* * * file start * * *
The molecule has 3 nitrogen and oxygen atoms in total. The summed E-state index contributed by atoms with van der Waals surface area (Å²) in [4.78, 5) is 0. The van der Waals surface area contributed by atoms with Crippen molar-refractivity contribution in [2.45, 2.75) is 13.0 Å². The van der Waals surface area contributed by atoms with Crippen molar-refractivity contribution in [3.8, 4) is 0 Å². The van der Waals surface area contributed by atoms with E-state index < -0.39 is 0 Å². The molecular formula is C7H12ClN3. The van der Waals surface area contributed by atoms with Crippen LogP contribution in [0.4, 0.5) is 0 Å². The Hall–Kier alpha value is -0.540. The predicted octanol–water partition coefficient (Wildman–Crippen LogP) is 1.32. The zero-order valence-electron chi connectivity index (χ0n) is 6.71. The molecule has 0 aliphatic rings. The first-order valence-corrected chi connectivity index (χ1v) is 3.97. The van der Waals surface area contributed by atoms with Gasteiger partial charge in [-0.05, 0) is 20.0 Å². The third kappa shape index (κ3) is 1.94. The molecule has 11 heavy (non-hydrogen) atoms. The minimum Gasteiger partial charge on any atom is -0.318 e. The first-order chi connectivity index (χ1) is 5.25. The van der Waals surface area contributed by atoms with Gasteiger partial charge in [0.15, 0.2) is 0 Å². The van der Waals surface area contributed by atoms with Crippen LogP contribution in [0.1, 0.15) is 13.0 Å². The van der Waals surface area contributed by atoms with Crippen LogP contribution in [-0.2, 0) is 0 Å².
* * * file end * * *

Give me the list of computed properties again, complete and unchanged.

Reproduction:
The molecule has 3 nitrogen and oxygen atoms in total. The summed E-state index contributed by atoms with van der Waals surface area (Å²) in [4.78, 5) is 0. The van der Waals surface area contributed by atoms with Crippen molar-refractivity contribution in [2.45, 2.75) is 13.0 Å². The van der Waals surface area contributed by atoms with Crippen molar-refractivity contribution in [3.8, 4) is 0 Å². The van der Waals surface area contributed by atoms with E-state index < -0.39 is 0 Å². The molecular formula is C7H12ClN3. The van der Waals surface area contributed by atoms with Crippen LogP contribution in [0.4, 0.5) is 0 Å². The Hall–Kier alpha value is -0.540. The predicted octanol–water partition coefficient (Wildman–Crippen LogP) is 1.32. The zero-order valence-electron chi connectivity index (χ0n) is 6.71. The molecule has 0 aliphatic rings. The first-order valence-corrected chi connectivity index (χ1v) is 3.97. The van der Waals surface area contributed by atoms with Gasteiger partial charge in [-0.05, 0) is 20.0 Å². The third kappa shape index (κ3) is 1.94. The molecule has 11 heavy (non-hydrogen) atoms. The minimum Gasteiger partial charge on any atom is -0.318 e. The first-order chi connectivity index (χ1) is 5.25. The van der Waals surface area contributed by atoms with Gasteiger partial charge in [0.15, 0.2) is 0 Å². The van der Waals surface area contributed by atoms with Crippen LogP contribution in [0.1, 0.15) is 13.0 Å². The van der Waals surface area contributed by atoms with Crippen LogP contribution in [-0.2, 0) is 0 Å².